where’s my damn soapbox?

I’m sorry that I haven’t posted in quite a while. It’s been a strange couple of weeks. Strange, strained, emotional, quiet, harried. Grief still runs through the family, and I’m still not sure where I stand amidst it.

Death can call things into question, things you once held as true, things you took for granted, things that… maybe you were wrong about. Faith is shaken, if it was ever really there to begin with. Answers are sought–demanded, in fact. Blame may well be placed.

For the average Christian (family), death is not considered the end. And if the one who died was Christian, death really ought not be so tragic. But we are only human, aren’t we? We only see a very small part of the picture. We cannot conceive the good that may come out of the loss of a loved one, cannot imagine how a loving God could countenance such an act. “Why didn’t God save him or her?” is the one question our mind can handle.

The average Christian possesses many misconceptions about life, God, sin, and faithfulness. As a former church-goer, I heard them all the time and I also swallowed each mistruth whole. Shall I share them all? Well, I don’t know. I’d rather not turn my blogpost into a theological landmine. You can ask, though, and I’ll try to answer. But for now, I’d just say that no, I don’t think God will give us everything we want just because we pray, or tithe, or read the Bible, or give to the poor. And if you think God owes you a solid because you’ve been a good little soldier, you’re in for a terrible surprise.

Ugh, now I’ve gone and gotten passionate about something. But listen, friend–you who have lost someone–a miracle is only a miracle because it’s unexpected. Otherwise, you should call it an expectation and go on and create your own rules and your own religion.

You know, screw it. Let’s not pull any punches here.

Being a Christian sucks. It’s hard, and it’s unfair, and it doesn’t compromise and whisper sweet lies in your ear. But a lot of things suck that are worthwhile and good. Exercise. Eating healthy. Childbirth. You think faith in the face of adversity is stupid? You think heaven’s a copout? You think belief in a higher power is easy?

Let me tell you, believing in nothing is the easy route. Because with belief comes hope, and with hope comes the possibility that your hope will be dashed on the rocks of tragedy. That is not easy, nor is it really altogether foolish. Those of you who say that we are sufficient, that we need no one and nothing other than ourselves… we are not gods. We are not all-powerful and all-seeing. The world does not answer to our whims. We are not sufficient, because the world is completely out of our control. Our own lives are out of our control. My step-sister did not control the cancer that struck, nor did she control the devastation it wrought upon her, and she certainly didn’t control the end it led her and us toward. She controlled a few things, yes. I won’t say different. She controlled how she responded. But that was all. Is that enough, you say? Perhaps for you. And more power to you if that’s where you stand.

Believing in God is hard. Trusting that there is a reason for everything is damn near impossible.

Now maybe one day I’ll be proven wrong, that I was deluded to ever put stock in all this malarkey. Fine. I’m okay with that possibility. Maybe I’ve pissed some of you off. That’s fine too. Sometimes it’s best to offend somebody, so long as you’re honest. Sometimes I’m just too tired to be polite.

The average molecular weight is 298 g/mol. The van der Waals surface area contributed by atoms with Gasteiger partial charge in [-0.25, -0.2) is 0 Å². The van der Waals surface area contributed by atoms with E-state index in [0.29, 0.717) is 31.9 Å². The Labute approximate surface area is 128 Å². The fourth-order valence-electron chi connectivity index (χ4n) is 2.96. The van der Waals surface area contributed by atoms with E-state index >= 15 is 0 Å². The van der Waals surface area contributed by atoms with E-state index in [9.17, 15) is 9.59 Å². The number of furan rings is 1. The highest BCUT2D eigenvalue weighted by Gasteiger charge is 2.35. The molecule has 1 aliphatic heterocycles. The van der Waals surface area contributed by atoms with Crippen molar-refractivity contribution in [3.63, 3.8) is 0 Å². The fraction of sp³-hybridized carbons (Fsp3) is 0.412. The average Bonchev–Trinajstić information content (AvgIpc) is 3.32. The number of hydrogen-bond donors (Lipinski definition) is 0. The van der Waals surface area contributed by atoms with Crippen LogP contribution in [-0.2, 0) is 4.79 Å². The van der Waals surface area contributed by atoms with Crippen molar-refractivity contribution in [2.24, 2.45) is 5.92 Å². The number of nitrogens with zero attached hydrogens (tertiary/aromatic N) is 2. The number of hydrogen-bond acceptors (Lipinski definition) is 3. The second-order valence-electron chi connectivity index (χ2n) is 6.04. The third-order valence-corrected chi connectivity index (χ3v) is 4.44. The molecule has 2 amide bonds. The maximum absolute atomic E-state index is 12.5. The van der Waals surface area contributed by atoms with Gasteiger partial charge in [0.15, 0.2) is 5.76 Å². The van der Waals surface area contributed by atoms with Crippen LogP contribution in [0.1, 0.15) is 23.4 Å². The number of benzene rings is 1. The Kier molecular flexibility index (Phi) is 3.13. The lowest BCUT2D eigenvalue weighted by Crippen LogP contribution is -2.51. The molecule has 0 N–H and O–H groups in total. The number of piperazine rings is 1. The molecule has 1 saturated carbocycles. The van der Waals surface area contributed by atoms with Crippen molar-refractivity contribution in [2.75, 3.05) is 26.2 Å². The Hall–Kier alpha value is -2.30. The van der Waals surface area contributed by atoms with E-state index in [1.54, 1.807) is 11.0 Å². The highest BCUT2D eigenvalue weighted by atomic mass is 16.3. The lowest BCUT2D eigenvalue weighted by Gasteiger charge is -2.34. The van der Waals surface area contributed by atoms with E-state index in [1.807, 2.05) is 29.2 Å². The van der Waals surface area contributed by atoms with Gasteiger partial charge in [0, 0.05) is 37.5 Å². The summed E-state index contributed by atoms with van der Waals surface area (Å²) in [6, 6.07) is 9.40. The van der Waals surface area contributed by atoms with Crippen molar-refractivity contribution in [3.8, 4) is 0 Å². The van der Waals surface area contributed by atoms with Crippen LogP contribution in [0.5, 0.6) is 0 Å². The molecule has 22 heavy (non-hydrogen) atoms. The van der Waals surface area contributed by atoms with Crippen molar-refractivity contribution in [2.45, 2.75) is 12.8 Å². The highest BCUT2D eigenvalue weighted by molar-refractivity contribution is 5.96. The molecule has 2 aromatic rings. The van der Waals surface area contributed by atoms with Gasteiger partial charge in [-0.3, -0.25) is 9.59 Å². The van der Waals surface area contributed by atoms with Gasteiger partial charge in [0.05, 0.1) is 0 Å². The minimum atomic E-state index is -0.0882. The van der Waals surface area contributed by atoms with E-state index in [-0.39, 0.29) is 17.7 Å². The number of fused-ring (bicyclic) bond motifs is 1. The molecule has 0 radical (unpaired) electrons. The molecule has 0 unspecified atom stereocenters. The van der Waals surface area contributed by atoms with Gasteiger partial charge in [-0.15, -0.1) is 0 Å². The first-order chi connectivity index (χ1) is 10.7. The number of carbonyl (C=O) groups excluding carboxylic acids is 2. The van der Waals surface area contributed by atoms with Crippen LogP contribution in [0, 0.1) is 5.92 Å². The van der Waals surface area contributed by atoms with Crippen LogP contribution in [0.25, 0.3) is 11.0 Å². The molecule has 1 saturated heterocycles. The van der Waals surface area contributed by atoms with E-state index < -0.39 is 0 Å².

have faith, son. or not

I was going to write about different things today. Except something happened in the early hours this morning.

My step-sister Kim died.

It wasn’t terribly unexpected. We’d known for some time she’d been fighting a losing battle with cancer. Of course, we always hoped… for… something miraculous. We hoped treatment would take. We hoped… for a lot of things that ultimately didn’t come to pass.

What does that do to one with faith? That it would all work out. That God would abide. That God is good? There are so many questions, and just not enough answers. And there never will be, not in this life. Maybe not even in the next. How does faith speak to this? I can’t quite remember.

As a favor… please do not take this the wrong way, but if any of you feel moved to leave a comment, I ask you not speak to me about faith. I just can’t bear to read it. Anything except faith.

It’s a quiet house today. My step-father, who has always been a relatively quiet type is beside himself with grief. As I looked at him today and gave my condolences, it was literally too much for me to bear to look at him for long. The tears and the anguish raw on his face… I’d never seen such emotion on his face. Not on anyone’s, not since… well, it’s been a long time.

My mother and I have been here before, and today we wander helpless, confused. What to say? What to think or feel but the loss? For myself, I cannot yet gauge my own reaction, so twisted it leaves me inside.

To see my family mourning. And I use that word, family, in a previously unrealized way. Family is not always blood, nor is it always friendship. And I have always struggled with family relations, with grasping the intimacy and loyalty that comes with it. In the coming days, I imagine that may change some.

But this wasn’t a surprise. I saw it coming but have been unable to do anything about it. Like a train headed toward me, and I’m powerless to step off the tracks. It’s only a matter of time.

I don’t know what this means for us.